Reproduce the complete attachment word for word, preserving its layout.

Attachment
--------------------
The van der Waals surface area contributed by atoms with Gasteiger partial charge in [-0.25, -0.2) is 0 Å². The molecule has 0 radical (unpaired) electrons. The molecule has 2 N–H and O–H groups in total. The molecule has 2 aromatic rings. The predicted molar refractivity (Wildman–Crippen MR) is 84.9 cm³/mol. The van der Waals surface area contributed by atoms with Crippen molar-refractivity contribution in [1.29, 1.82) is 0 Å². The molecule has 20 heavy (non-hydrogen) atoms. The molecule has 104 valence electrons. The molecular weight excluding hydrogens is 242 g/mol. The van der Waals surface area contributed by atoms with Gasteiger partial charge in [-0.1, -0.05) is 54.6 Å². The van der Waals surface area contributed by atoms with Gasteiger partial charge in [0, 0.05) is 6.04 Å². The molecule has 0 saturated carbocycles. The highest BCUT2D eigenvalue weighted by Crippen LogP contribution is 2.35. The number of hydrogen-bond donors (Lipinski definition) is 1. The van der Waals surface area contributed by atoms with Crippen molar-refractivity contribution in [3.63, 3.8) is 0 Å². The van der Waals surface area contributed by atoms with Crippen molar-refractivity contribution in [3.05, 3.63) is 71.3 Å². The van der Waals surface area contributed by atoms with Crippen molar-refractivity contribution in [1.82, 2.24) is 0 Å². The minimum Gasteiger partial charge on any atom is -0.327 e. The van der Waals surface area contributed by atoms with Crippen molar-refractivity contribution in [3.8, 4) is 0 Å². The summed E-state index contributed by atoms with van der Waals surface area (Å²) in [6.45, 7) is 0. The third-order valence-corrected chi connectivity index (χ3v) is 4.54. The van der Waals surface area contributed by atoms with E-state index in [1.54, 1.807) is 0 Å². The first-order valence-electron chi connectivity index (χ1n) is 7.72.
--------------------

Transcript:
The van der Waals surface area contributed by atoms with Gasteiger partial charge in [-0.25, -0.2) is 0 Å². The molecule has 0 radical (unpaired) electrons. The molecule has 2 N–H and O–H groups in total. The molecule has 2 aromatic rings. The predicted molar refractivity (Wildman–Crippen MR) is 84.9 cm³/mol. The van der Waals surface area contributed by atoms with Crippen molar-refractivity contribution in [1.29, 1.82) is 0 Å². The molecule has 20 heavy (non-hydrogen) atoms. The molecule has 104 valence electrons. The molecular weight excluding hydrogens is 242 g/mol. The van der Waals surface area contributed by atoms with Gasteiger partial charge in [-0.1, -0.05) is 54.6 Å². The van der Waals surface area contributed by atoms with Gasteiger partial charge in [0, 0.05) is 6.04 Å². The molecule has 0 saturated carbocycles. The highest BCUT2D eigenvalue weighted by Crippen LogP contribution is 2.35. The number of hydrogen-bond donors (Lipinski definition) is 1. The van der Waals surface area contributed by atoms with Crippen molar-refractivity contribution in [3.63, 3.8) is 0 Å². The van der Waals surface area contributed by atoms with Crippen molar-refractivity contribution in [3.05, 3.63) is 71.3 Å². The van der Waals surface area contributed by atoms with Crippen molar-refractivity contribution in [1.82, 2.24) is 0 Å². The minimum Gasteiger partial charge on any atom is -0.327 e. The van der Waals surface area contributed by atoms with Crippen molar-refractivity contribution in [3.8, 4) is 0 Å². The summed E-state index contributed by atoms with van der Waals surface area (Å²) in [6.45, 7) is 0. The third-order valence-corrected chi connectivity index (χ3v) is 4.54. The van der Waals surface area contributed by atoms with E-state index in [1.54, 1.807) is 0 Å². The first-order valence-electron chi connectivity index (χ1n) is 7.72.